In an article from Teachers College Media Center, I was featured in regards to my journey from St. Louis all the way to New York City and Columbia University. In addition, the article was featured on Teachers College's main website and in its online magazine section.
Return to Harlem World Radio Show | February 23, 2013
I was interviewed on the Harlem World Radio Show with host Danny Tisdale, talking for 30 minutes about the Youth Historians in Harlem and the history of Harlem in general. It was a great, engaging interview that discussed the Youth Historians project from a variety angles.
Article Featured in TC Today Magazine | December 1, 2014
In the bi-annually printed TC Today Magazine, the official magazine of the Teachers College, Columbia University, my article entitled, "Talking Inclusion? Include Our Students" discusses the importance of including students in policy decisions. Click here to read the short article.
Selected for 2014 Teagle Summer Institute | April 25, 2014
I was selected to participate in the 2014 Teagle Summer Institute at Columbia University. The Teagle Summer Institute is an "intensive, multi-day series of workshops, discussions, and posted reflections all centered on the use of emerging tools to support effective teaching," where participants will interact with graduate students across the University to design innovative teaching projects.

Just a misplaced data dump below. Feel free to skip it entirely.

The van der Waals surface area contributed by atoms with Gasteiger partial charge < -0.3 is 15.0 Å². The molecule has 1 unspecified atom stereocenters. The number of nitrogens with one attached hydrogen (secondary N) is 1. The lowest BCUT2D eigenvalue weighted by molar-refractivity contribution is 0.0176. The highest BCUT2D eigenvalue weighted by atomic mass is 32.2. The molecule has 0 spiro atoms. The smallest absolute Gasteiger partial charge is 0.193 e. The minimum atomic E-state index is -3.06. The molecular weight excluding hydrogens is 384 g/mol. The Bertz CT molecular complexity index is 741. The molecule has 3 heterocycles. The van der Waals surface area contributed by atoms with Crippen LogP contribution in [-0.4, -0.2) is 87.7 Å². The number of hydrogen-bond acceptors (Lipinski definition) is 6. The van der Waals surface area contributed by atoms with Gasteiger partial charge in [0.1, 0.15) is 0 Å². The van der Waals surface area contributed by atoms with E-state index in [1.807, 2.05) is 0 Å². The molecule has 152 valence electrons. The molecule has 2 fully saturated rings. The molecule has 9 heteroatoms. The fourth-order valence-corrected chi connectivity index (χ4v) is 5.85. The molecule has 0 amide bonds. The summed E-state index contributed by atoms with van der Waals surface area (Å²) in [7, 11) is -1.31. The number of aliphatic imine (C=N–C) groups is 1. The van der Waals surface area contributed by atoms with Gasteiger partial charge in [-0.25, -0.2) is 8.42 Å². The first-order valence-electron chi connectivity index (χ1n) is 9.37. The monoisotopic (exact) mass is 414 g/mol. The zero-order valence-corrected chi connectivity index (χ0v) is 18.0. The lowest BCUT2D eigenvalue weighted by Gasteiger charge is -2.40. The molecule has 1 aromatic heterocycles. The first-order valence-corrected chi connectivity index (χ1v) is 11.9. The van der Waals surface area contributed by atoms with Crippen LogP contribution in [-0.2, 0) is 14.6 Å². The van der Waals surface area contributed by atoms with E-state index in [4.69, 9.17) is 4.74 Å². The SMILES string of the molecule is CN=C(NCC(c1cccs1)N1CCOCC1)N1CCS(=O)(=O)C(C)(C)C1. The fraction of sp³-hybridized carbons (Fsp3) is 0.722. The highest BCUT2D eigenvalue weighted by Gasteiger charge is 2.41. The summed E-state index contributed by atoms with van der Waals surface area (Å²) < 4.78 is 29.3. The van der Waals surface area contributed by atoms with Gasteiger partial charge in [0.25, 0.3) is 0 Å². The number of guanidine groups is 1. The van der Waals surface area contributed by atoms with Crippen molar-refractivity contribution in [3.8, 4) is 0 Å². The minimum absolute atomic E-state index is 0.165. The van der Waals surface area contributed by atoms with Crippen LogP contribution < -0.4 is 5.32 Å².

Awarded ING Unsung Heroes Grant | October 8, 2013
I have recently been awarded, in partnership with colleague Andrew Wintner, an ING Unsung Heroes Grant for $2,000 to conduct their "Middle School Harlem Historians" (MSHH) program. This program will be an after-school intervention program that seeks to improve middle school students' literacy skills through engaging in history. Andrew and I were generously awarded plaques and a commemorative check from ING! (Andrew is a 8th grade English teacher.) Only three projects in the entire state of New York received funding.
Health and Wellness
A strong mind requires a strong body, which is why I firmly believe in living a healthy, holistic lifestyle. The National College of Exercise Professionals (NCEP), offers classes for individuals are who interested in becoming personal trainers (or for individuals wanting to learn more about health and fitness) the well-rounded and holistic way unlike any other certification or fitness company. While most certification companies provide online exams, the NCEP believe that classes should be taught in person, as learning about fitness can only happen through visual stimulation and personal interaction. The only effective way, we believe, to learn about how the body functionally works is to practice using your own body through actual movements.
While the NCEP offers an array of advanced health and fitness courses (such as becoming a flexibility specialist or holistic health practitioner), our most popular course -- and the certification that will enable you to become a personal trainer at many local gyms or through private enterprise -- is our Standard Certification course. As an NCEP Faculty Instructor, I teach this Standard Certification course, which is an introduction to the NCEP curriculum and provides a foundation for a career in the fitness industry.
I recently co-wrote the newest edition of the NCEP Standard Certification Manual, which can be purchased on Amazon.com or via the NCEP website. This manual covers the five components of fitness, as well as explains how to best teach about a holistic lifestyle.
UPCOMING CLASSES IN NEW YORK CITY:
-Check back for future dates
I am available for consulting and/or research opportunities in education and history. In addition, please feel free to drop a note in regards to general questions or comments about my work. I believe strongly in collaboration and eager to foster new relationships with people and institutions in the field of education.